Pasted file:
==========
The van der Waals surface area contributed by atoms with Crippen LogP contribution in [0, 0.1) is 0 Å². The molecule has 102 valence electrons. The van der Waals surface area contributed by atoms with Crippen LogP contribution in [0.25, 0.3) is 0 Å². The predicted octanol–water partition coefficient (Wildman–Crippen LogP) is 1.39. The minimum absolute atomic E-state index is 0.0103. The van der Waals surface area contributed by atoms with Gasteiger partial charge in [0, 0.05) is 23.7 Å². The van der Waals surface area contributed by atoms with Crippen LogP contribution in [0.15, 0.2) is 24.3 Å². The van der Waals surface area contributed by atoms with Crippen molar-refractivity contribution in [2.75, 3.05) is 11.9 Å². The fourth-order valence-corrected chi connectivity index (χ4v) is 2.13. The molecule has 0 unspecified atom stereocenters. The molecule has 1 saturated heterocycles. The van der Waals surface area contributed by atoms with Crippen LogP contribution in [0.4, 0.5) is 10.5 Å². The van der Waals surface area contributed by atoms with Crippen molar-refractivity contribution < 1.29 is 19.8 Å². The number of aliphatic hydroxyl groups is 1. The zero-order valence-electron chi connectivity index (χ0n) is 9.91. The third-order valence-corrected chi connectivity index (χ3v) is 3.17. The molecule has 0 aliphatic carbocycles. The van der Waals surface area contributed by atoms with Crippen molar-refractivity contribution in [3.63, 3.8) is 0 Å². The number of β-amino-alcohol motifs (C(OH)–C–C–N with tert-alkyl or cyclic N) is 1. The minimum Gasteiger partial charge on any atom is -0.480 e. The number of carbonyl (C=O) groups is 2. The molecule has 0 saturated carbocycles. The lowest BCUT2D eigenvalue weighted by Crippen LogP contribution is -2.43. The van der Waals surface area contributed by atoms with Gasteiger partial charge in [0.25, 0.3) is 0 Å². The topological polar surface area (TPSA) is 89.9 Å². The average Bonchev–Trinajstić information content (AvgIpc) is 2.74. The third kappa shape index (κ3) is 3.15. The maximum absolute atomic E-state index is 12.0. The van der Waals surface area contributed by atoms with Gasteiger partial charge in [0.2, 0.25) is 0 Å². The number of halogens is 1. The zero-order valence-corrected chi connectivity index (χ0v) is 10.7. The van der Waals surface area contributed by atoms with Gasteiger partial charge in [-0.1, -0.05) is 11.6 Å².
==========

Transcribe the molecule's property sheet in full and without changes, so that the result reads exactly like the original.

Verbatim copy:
The van der Waals surface area contributed by atoms with Crippen LogP contribution in [0, 0.1) is 0 Å². The molecule has 102 valence electrons. The van der Waals surface area contributed by atoms with Crippen LogP contribution in [0.25, 0.3) is 0 Å². The predicted octanol–water partition coefficient (Wildman–Crippen LogP) is 1.39. The minimum absolute atomic E-state index is 0.0103. The van der Waals surface area contributed by atoms with Gasteiger partial charge in [0, 0.05) is 23.7 Å². The van der Waals surface area contributed by atoms with Crippen LogP contribution in [0.15, 0.2) is 24.3 Å². The van der Waals surface area contributed by atoms with Crippen molar-refractivity contribution in [2.75, 3.05) is 11.9 Å². The fourth-order valence-corrected chi connectivity index (χ4v) is 2.13. The molecule has 0 unspecified atom stereocenters. The molecule has 1 saturated heterocycles. The van der Waals surface area contributed by atoms with Crippen LogP contribution in [0.4, 0.5) is 10.5 Å². The van der Waals surface area contributed by atoms with Crippen molar-refractivity contribution < 1.29 is 19.8 Å². The number of aliphatic hydroxyl groups is 1. The zero-order valence-electron chi connectivity index (χ0n) is 9.91. The third-order valence-corrected chi connectivity index (χ3v) is 3.17. The molecule has 0 aliphatic carbocycles. The van der Waals surface area contributed by atoms with Crippen molar-refractivity contribution in [3.63, 3.8) is 0 Å². The number of β-amino-alcohol motifs (C(OH)–C–C–N with tert-alkyl or cyclic N) is 1. The minimum Gasteiger partial charge on any atom is -0.480 e. The number of carbonyl (C=O) groups is 2. The molecule has 0 saturated carbocycles. The lowest BCUT2D eigenvalue weighted by Crippen LogP contribution is -2.43. The van der Waals surface area contributed by atoms with Gasteiger partial charge in [0.25, 0.3) is 0 Å². The topological polar surface area (TPSA) is 89.9 Å². The average Bonchev–Trinajstić information content (AvgIpc) is 2.74. The third kappa shape index (κ3) is 3.15. The maximum absolute atomic E-state index is 12.0. The van der Waals surface area contributed by atoms with Gasteiger partial charge in [0.2, 0.25) is 0 Å². The number of halogens is 1. The zero-order valence-corrected chi connectivity index (χ0v) is 10.7. The van der Waals surface area contributed by atoms with Gasteiger partial charge in [-0.1, -0.05) is 11.6 Å².